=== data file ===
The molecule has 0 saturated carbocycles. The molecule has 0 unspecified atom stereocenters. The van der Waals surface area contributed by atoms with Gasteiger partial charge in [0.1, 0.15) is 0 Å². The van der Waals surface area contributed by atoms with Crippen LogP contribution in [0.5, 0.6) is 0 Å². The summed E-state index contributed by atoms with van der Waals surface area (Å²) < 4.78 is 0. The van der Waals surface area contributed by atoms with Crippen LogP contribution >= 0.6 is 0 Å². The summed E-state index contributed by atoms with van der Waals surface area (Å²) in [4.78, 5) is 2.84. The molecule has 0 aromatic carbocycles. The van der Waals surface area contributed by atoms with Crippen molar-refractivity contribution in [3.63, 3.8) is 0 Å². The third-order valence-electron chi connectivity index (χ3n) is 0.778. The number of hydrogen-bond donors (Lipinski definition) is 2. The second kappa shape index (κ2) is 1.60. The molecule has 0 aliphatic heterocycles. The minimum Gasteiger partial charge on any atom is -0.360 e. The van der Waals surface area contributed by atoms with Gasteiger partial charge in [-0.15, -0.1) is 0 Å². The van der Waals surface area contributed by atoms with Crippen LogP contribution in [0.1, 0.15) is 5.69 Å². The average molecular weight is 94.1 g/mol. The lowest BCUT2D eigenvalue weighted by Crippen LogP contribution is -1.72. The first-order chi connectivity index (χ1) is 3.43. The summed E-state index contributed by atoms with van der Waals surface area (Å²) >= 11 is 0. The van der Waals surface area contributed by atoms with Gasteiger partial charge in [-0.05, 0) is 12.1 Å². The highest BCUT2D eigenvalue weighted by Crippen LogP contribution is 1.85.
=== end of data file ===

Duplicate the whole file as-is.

The molecule has 0 saturated carbocycles. The molecule has 0 unspecified atom stereocenters. The van der Waals surface area contributed by atoms with Gasteiger partial charge in [0.1, 0.15) is 0 Å². The van der Waals surface area contributed by atoms with Crippen LogP contribution in [0.5, 0.6) is 0 Å². The summed E-state index contributed by atoms with van der Waals surface area (Å²) < 4.78 is 0. The van der Waals surface area contributed by atoms with Crippen LogP contribution >= 0.6 is 0 Å². The summed E-state index contributed by atoms with van der Waals surface area (Å²) in [4.78, 5) is 2.84. The molecule has 0 aromatic carbocycles. The van der Waals surface area contributed by atoms with Crippen molar-refractivity contribution in [3.63, 3.8) is 0 Å². The third-order valence-electron chi connectivity index (χ3n) is 0.778. The number of hydrogen-bond donors (Lipinski definition) is 2. The second kappa shape index (κ2) is 1.60. The molecule has 0 aliphatic heterocycles. The minimum Gasteiger partial charge on any atom is -0.360 e. The van der Waals surface area contributed by atoms with Gasteiger partial charge in [-0.15, -0.1) is 0 Å². The van der Waals surface area contributed by atoms with Crippen LogP contribution in [0.1, 0.15) is 5.69 Å². The average molecular weight is 94.1 g/mol. The lowest BCUT2D eigenvalue weighted by Crippen LogP contribution is -1.72. The first-order chi connectivity index (χ1) is 3.43. The summed E-state index contributed by atoms with van der Waals surface area (Å²) >= 11 is 0. The van der Waals surface area contributed by atoms with Gasteiger partial charge in [-0.05, 0) is 12.1 Å². The highest BCUT2D eigenvalue weighted by Crippen LogP contribution is 1.85.